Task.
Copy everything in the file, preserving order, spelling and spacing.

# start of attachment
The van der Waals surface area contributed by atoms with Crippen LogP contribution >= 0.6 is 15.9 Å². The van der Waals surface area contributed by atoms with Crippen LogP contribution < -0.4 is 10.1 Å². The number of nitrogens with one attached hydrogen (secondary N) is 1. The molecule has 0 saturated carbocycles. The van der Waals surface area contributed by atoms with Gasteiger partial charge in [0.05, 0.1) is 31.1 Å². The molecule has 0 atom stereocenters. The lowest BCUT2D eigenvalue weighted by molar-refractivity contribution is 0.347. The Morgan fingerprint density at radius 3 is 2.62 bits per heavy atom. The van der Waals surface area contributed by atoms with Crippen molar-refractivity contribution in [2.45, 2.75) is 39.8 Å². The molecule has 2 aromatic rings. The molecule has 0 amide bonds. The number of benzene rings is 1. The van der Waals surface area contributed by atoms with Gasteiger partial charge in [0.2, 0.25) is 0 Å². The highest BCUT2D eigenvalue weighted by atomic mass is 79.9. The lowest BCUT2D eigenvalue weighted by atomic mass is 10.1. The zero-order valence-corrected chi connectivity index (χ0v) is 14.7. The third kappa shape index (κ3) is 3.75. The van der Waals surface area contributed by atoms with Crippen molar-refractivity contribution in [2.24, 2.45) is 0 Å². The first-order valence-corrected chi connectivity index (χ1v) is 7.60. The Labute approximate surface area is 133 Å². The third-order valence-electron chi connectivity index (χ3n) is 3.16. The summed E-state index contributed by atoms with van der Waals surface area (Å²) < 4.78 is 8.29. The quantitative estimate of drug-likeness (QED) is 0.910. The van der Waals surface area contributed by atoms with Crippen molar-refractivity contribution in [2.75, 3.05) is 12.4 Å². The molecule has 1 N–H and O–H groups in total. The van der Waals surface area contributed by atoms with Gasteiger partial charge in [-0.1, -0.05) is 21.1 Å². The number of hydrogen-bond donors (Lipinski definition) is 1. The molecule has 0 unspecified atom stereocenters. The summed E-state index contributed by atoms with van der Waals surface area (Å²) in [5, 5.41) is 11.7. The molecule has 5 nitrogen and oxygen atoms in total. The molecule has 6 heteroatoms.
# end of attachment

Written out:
The van der Waals surface area contributed by atoms with Crippen LogP contribution >= 0.6 is 15.9 Å². The van der Waals surface area contributed by atoms with Crippen LogP contribution < -0.4 is 10.1 Å². The number of nitrogens with one attached hydrogen (secondary N) is 1. The molecule has 0 saturated carbocycles. The van der Waals surface area contributed by atoms with Gasteiger partial charge in [0.05, 0.1) is 31.1 Å². The molecule has 0 atom stereocenters. The lowest BCUT2D eigenvalue weighted by molar-refractivity contribution is 0.347. The Morgan fingerprint density at radius 3 is 2.62 bits per heavy atom. The van der Waals surface area contributed by atoms with Crippen molar-refractivity contribution in [2.45, 2.75) is 39.8 Å². The molecule has 2 aromatic rings. The molecule has 0 amide bonds. The number of benzene rings is 1. The van der Waals surface area contributed by atoms with Gasteiger partial charge in [0.2, 0.25) is 0 Å². The highest BCUT2D eigenvalue weighted by atomic mass is 79.9. The lowest BCUT2D eigenvalue weighted by atomic mass is 10.1. The zero-order valence-corrected chi connectivity index (χ0v) is 14.7. The third kappa shape index (κ3) is 3.75. The van der Waals surface area contributed by atoms with Crippen molar-refractivity contribution in [2.24, 2.45) is 0 Å². The first-order valence-corrected chi connectivity index (χ1v) is 7.60. The Labute approximate surface area is 133 Å². The third-order valence-electron chi connectivity index (χ3n) is 3.16. The summed E-state index contributed by atoms with van der Waals surface area (Å²) < 4.78 is 8.29. The quantitative estimate of drug-likeness (QED) is 0.910. The van der Waals surface area contributed by atoms with Crippen molar-refractivity contribution in [2.75, 3.05) is 12.4 Å². The molecule has 1 N–H and O–H groups in total. The van der Waals surface area contributed by atoms with Gasteiger partial charge in [-0.1, -0.05) is 21.1 Å². The number of hydrogen-bond donors (Lipinski definition) is 1. The molecule has 0 unspecified atom stereocenters. The summed E-state index contributed by atoms with van der Waals surface area (Å²) in [5, 5.41) is 11.7. The molecule has 5 nitrogen and oxygen atoms in total. The molecule has 6 heteroatoms.